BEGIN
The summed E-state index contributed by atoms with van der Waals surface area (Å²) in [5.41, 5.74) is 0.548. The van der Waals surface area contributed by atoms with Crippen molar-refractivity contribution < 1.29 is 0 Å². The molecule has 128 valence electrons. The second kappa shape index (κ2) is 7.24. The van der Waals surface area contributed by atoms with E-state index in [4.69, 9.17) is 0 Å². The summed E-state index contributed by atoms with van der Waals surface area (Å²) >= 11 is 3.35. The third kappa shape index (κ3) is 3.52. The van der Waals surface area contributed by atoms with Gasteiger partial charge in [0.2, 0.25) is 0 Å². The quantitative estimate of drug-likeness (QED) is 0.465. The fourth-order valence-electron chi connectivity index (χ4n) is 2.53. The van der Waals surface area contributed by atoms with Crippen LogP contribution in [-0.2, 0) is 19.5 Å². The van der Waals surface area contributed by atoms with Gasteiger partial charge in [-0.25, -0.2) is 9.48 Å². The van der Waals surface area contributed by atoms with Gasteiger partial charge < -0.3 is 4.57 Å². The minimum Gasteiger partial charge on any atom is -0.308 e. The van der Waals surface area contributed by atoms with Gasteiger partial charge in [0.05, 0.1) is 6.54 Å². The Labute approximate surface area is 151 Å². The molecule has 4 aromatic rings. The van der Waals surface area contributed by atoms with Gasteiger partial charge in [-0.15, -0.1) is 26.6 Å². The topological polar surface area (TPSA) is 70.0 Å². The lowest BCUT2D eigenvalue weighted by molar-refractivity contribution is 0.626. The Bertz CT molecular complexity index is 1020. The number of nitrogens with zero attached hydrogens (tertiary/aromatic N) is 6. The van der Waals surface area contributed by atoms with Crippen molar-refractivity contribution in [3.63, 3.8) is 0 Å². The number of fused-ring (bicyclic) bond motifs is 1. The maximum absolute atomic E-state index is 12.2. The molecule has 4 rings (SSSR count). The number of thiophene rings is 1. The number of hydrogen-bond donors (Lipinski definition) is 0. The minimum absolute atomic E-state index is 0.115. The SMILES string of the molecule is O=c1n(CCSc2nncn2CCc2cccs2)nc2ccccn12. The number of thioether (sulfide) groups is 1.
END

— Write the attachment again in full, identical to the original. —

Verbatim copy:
The summed E-state index contributed by atoms with van der Waals surface area (Å²) in [5.41, 5.74) is 0.548. The van der Waals surface area contributed by atoms with Crippen molar-refractivity contribution < 1.29 is 0 Å². The molecule has 128 valence electrons. The second kappa shape index (κ2) is 7.24. The van der Waals surface area contributed by atoms with E-state index in [4.69, 9.17) is 0 Å². The summed E-state index contributed by atoms with van der Waals surface area (Å²) >= 11 is 3.35. The third kappa shape index (κ3) is 3.52. The van der Waals surface area contributed by atoms with Gasteiger partial charge in [0.2, 0.25) is 0 Å². The quantitative estimate of drug-likeness (QED) is 0.465. The fourth-order valence-electron chi connectivity index (χ4n) is 2.53. The van der Waals surface area contributed by atoms with Crippen LogP contribution in [-0.2, 0) is 19.5 Å². The van der Waals surface area contributed by atoms with Gasteiger partial charge in [-0.25, -0.2) is 9.48 Å². The van der Waals surface area contributed by atoms with Gasteiger partial charge < -0.3 is 4.57 Å². The minimum Gasteiger partial charge on any atom is -0.308 e. The van der Waals surface area contributed by atoms with Gasteiger partial charge in [0.05, 0.1) is 6.54 Å². The Labute approximate surface area is 151 Å². The molecule has 4 aromatic rings. The van der Waals surface area contributed by atoms with Gasteiger partial charge in [-0.15, -0.1) is 26.6 Å². The topological polar surface area (TPSA) is 70.0 Å². The lowest BCUT2D eigenvalue weighted by molar-refractivity contribution is 0.626. The Bertz CT molecular complexity index is 1020. The number of nitrogens with zero attached hydrogens (tertiary/aromatic N) is 6. The van der Waals surface area contributed by atoms with Crippen molar-refractivity contribution in [3.63, 3.8) is 0 Å². The number of fused-ring (bicyclic) bond motifs is 1. The maximum absolute atomic E-state index is 12.2. The molecule has 4 rings (SSSR count). The number of thiophene rings is 1. The number of hydrogen-bond donors (Lipinski definition) is 0. The minimum absolute atomic E-state index is 0.115. The SMILES string of the molecule is O=c1n(CCSc2nncn2CCc2cccs2)nc2ccccn12. The number of thioether (sulfide) groups is 1.